Since “the law of the Lord is perfect,” every variation from it must be evil. Those who disobey the commandments of God, and teach others to do so, are condemned by Christ. The Saviour’s life of obedience maintained the claims of the law; it proved that the law could be kept in humanity, and showed the excellence of character that obedience would develop. All who obey as He did are likewise declaring that the law is “holy, and just, and good.” Romans 7:12 On the other hand, all who break God’s commandments are sustaining Satan’s claim that the law is unjust, and cannot be obeyed. Thus they second the deceptions of the great adversary, and cast dishonor upon God. They are the children of the wicked one, who was the first rebel against God’s law. To admit them into heaven would again bring in the elements of discord and rebellion, and imperil the well-being of the universe. No man who willfully disregards one principle of the law shall enter the kingdom of heaven.
E. G. White, The Desire Of Ages, p. 268
All who have chosen God’s service are to rest in His care. Christ pointed to the birds flying in the heavens, to the flowers of the field, and bade His hearers consider these objects of God’s creation. “Are not ye of much more value than they?” He said. Matthew 6:26, R.V. The measure of divine attention bestowed on any object is proportionate to its rank in the scale of being. The little brown sparrow is watched over by Providence. The flowers of the field, the grass that carpets the earth, share the notice and care of our heavenly Father. The great Master Artist has taken thought of the lilies, making them so beautiful that they outshine the glory of Solomon. How much more does He care for man, who is the image and glory of God. He longs to see His children reveal a character after His similitude. As the sunbeam imparts to the flowers their varied and delicate tints, so does God impart to the soul the beauty of His own character.
All who choose Christ’s kingdom of love and righteousness and peace, making its interest paramount to all other, are linked to the world above, and every blessing needed for this life is theirs. In the book of God’s providence, the volume of life, we are each given a page. That page contains every particular of our history; even the hairs of the head are numbered. God’s children are never absent from His mind.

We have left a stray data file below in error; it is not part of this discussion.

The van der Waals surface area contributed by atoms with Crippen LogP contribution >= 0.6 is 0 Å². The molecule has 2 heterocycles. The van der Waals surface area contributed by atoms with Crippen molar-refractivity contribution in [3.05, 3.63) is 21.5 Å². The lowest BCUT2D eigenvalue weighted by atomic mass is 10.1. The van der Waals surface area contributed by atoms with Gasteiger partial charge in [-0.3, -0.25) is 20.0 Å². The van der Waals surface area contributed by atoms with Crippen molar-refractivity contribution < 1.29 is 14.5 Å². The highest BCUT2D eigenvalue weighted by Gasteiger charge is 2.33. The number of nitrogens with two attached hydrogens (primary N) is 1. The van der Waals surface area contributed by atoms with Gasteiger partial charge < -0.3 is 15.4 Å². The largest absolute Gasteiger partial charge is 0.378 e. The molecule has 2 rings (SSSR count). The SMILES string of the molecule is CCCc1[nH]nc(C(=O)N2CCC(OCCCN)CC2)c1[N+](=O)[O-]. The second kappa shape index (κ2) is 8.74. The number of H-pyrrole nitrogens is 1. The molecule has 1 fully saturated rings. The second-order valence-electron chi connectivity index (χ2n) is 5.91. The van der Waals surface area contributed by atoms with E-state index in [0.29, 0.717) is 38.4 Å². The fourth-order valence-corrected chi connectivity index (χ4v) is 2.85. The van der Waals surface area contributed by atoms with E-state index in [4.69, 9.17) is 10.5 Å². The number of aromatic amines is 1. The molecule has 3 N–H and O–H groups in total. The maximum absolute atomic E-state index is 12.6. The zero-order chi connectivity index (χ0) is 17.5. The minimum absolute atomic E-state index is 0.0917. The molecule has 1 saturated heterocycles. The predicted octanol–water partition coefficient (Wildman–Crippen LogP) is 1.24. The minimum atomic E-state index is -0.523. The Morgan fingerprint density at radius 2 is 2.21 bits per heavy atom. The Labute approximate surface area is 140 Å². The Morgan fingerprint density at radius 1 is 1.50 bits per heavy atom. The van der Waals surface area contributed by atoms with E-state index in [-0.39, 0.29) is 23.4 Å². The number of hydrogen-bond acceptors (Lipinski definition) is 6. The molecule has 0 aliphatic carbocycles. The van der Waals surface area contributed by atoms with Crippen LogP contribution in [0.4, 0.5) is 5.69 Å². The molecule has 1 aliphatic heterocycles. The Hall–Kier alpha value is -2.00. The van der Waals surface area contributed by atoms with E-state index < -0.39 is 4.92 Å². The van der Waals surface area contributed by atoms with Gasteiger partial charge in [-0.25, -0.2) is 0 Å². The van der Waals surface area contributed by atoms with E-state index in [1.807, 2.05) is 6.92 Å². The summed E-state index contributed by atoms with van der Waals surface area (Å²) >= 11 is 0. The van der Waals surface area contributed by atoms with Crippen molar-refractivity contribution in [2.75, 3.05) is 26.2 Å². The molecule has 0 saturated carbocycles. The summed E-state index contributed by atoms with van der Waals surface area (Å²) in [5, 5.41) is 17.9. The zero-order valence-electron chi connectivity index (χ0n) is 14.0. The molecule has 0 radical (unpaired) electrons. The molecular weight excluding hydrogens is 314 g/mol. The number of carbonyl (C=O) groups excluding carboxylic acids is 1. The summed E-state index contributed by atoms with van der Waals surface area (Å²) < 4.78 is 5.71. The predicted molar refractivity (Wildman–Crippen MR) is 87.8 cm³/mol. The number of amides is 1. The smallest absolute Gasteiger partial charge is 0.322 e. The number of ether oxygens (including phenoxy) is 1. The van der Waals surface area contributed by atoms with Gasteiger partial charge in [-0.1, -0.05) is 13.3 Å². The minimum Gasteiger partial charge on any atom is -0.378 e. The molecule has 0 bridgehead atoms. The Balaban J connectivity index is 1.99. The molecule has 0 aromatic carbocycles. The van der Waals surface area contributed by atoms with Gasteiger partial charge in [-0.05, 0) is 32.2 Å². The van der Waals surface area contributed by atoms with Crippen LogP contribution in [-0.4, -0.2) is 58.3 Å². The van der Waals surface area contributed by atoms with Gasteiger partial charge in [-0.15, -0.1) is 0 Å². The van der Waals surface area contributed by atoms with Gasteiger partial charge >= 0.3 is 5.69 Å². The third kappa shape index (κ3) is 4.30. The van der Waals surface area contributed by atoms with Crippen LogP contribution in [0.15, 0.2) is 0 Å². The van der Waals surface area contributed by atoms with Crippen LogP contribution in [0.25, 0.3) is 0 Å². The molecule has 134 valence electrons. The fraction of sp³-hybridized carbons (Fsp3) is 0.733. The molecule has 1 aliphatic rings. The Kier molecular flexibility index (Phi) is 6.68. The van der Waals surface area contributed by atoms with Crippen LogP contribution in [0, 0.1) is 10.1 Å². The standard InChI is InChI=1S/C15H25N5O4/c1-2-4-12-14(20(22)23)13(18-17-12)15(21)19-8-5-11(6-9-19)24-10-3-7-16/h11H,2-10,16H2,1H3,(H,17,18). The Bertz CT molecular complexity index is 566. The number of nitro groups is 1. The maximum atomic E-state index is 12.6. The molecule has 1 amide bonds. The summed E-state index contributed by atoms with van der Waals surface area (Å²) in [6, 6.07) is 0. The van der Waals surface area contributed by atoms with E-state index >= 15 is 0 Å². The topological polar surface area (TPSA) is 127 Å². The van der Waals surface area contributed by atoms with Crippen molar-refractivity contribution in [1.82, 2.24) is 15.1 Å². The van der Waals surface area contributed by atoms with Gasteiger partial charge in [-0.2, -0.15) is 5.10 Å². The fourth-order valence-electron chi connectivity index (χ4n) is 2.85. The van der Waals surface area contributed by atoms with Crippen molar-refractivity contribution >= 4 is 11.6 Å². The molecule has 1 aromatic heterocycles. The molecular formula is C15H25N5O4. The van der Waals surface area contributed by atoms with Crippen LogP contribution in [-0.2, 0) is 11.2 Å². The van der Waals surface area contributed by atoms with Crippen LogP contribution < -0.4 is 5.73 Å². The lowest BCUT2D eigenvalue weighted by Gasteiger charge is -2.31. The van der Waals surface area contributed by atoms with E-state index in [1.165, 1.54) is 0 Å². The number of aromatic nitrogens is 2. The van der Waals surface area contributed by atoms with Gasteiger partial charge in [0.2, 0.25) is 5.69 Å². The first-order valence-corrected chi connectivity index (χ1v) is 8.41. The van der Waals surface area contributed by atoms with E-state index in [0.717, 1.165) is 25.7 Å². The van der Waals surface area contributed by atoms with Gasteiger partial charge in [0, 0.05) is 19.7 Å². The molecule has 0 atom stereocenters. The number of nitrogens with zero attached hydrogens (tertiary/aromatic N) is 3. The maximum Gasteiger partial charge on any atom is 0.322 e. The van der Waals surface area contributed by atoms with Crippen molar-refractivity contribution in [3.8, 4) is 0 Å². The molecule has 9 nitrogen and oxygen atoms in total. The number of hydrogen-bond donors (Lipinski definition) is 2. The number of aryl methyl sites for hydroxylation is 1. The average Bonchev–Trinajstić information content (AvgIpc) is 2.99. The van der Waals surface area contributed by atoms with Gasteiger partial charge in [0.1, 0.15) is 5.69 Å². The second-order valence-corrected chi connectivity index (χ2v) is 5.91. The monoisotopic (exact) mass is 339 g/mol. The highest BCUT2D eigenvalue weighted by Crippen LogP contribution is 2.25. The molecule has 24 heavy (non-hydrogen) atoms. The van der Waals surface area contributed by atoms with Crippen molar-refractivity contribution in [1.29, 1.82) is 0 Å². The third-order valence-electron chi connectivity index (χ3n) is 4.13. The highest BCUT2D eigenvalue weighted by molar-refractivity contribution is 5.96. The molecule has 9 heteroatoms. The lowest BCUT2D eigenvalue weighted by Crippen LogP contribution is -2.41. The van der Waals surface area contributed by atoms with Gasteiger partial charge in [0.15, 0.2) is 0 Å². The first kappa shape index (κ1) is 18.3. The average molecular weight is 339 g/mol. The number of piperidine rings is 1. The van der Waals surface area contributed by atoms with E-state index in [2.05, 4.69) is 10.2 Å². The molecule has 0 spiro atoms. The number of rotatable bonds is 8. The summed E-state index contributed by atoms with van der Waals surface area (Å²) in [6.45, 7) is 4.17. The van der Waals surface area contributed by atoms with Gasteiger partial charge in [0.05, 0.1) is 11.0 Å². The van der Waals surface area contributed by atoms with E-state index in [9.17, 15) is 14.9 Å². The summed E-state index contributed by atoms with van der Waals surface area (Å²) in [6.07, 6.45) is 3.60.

“Be not therefore anxious for the morrow.” Matthew 6:34, R.V. We are to follow Christ day by day. God does not bestow help for tomorrow. He does not give His children all the directions for their life journey at once, lest they should become confused. He tells them just as much as they can remember and perform. The strength and wisdom imparted are for the present emergency. “If any of you lack wisdom,”–for today,–‘let him ask of God, that giveth to all men liberally, and upbraideth not; and it shall be given him.” James 1:5
E. G. White, The Desire Of Ages, pp. 272, 273
The good tree will produce good fruit. If the fruit is unpalatable and worthless, the tree is evil. So the fruit borne in the life testifies as to the condition of the heart and the excellence of the character. Good works can never purchase salvation, but they are an evidence of the faith that acts by love and purifies the soul. And though the eternal reward is not bestowed because of our merit, yet it will be in proportion to the work that has been done through the grace of Christ.
Thus Christ set forth the principles of His kingdom, and showed them to be the great rule of life. To impress the lesson He adds an illustration. It is not enough, He says, for you to hear My words. By obedience you must make them the foundation of your character. Self is but shifting sand. If you build upon human theories and inventions, your house will fall. By the winds of temptation, the tempests of trial, it will be swept away. But these principles that I have given will endure. Receive Me; build on My words.
“Everyone therefore which heareth these words of Mine, and doeth them, shall be likened unto a wise man, which built his house upon the rock: and the rain descended, and the floods came, and the winds blew, and beat upon that house; and it fell not: for it was founded upon the rock.” Matthew 7:24, 25, R.V.
E. G. White, The Desire Of Ages, p. 273